Make yourself comfortable, but not too comfortable, because spending a lot of time in a sitting position can be bad for your health. To put it bluntly, Queen’s University’s research with Ulster University in Belfast has shown that 70,000 people die every year in Britain from workplace sedentary lifestyle diseases. A bad habit if quantifiable in more than six hours spent in the chair. We talked about the risks of sedentariness and how our body is not made for sedentariness with Professor Daniela Lucini, head of Exercise Medicine of Humanitas.
Smoking and sedentary work: same level of risk?
This survey confirms another study conducted in the USA in 2017, according to which sitting for a long time would significantly increase the risk of suffering from type 2 diabetes, developing colon or lung cancer and suffering from heart disease. It should be noted that the study does not consider time spent sitting at home; an addendum that further aggravates the situation. The study compares the sedentary lifestyle in the workplace with smoking: the chairs would then be the new cigarettes, risking to produce equally serious damage to people’s health. The sedentary lifestyle has far greater consequences on the body than we thought and not only obesity is linked to lack of motion. There are consequences on hormones, metabolism, cholesterol, insulin and mechanisms that regulate the presence of sugars and fats in the blood. Even the memory of those who are too seated suffers damage and the cells of his brain are renewed more slowly. To remedy a situation that is not always in your power to govern, you should stand up and take a walk at least once every hour or choose, when of course possible, to do what you usually do while sitting and standing. In some companies, for example, many meetings are already held on their feet, with the advantage of reducing their duration.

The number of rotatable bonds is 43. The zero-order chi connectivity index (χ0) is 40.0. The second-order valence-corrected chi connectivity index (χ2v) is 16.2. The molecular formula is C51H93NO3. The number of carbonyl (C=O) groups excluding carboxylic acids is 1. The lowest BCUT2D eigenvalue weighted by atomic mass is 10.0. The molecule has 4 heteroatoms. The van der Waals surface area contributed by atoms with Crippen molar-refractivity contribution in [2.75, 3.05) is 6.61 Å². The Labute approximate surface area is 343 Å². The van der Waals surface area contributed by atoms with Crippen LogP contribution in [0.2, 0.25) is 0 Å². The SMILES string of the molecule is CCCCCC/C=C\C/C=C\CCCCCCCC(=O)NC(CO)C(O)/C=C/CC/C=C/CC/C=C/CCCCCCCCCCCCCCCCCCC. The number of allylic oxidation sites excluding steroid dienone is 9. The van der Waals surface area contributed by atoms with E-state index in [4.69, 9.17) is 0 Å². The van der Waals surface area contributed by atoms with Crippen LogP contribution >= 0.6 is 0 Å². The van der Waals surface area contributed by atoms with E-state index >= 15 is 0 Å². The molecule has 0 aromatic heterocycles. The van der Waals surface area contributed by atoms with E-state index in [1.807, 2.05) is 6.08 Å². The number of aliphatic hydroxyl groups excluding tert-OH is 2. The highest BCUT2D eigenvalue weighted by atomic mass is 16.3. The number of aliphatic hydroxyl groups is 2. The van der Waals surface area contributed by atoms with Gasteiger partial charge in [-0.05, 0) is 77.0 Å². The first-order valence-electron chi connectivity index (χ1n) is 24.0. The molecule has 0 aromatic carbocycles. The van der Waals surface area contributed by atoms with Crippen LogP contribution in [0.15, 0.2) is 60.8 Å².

Solutions to combat sedentariness
The experts who conducted the research invited employers to find solutions, including changing the layout of the offices and the organization of processes to prevent employees from sitting for too long. Leonie Heron, the doctor who led the research, invites every company to look for remedies: “In essence, we have discovered that the way in which the working day is structured for many people is likely to damage their health. It’s not just about physical activity in your free time, it’s about the world of work taking care of this problem. To dispel any easy illusion, researchers deny, in fact, that attending a gym outside the office can solve the problem, because the effects accumulated in six hours while sitting are not eliminated with half an hour of exercises. Habits need to be changed in depth by rethinking the way work has been organized in recent decades and also by reviewing the behavior at home. It turns out that children who spend a lot of time sitting in front of a TV or computer will be more likely to sit up as adults. And the problem is compounded by the fact that the daily activities that previously required to leave home and move (cinema, shopping, visits, games) can now be carried out at home sitting in front of a computer. But there is one small detail not to be forgotten: our organism was not designed to stand still.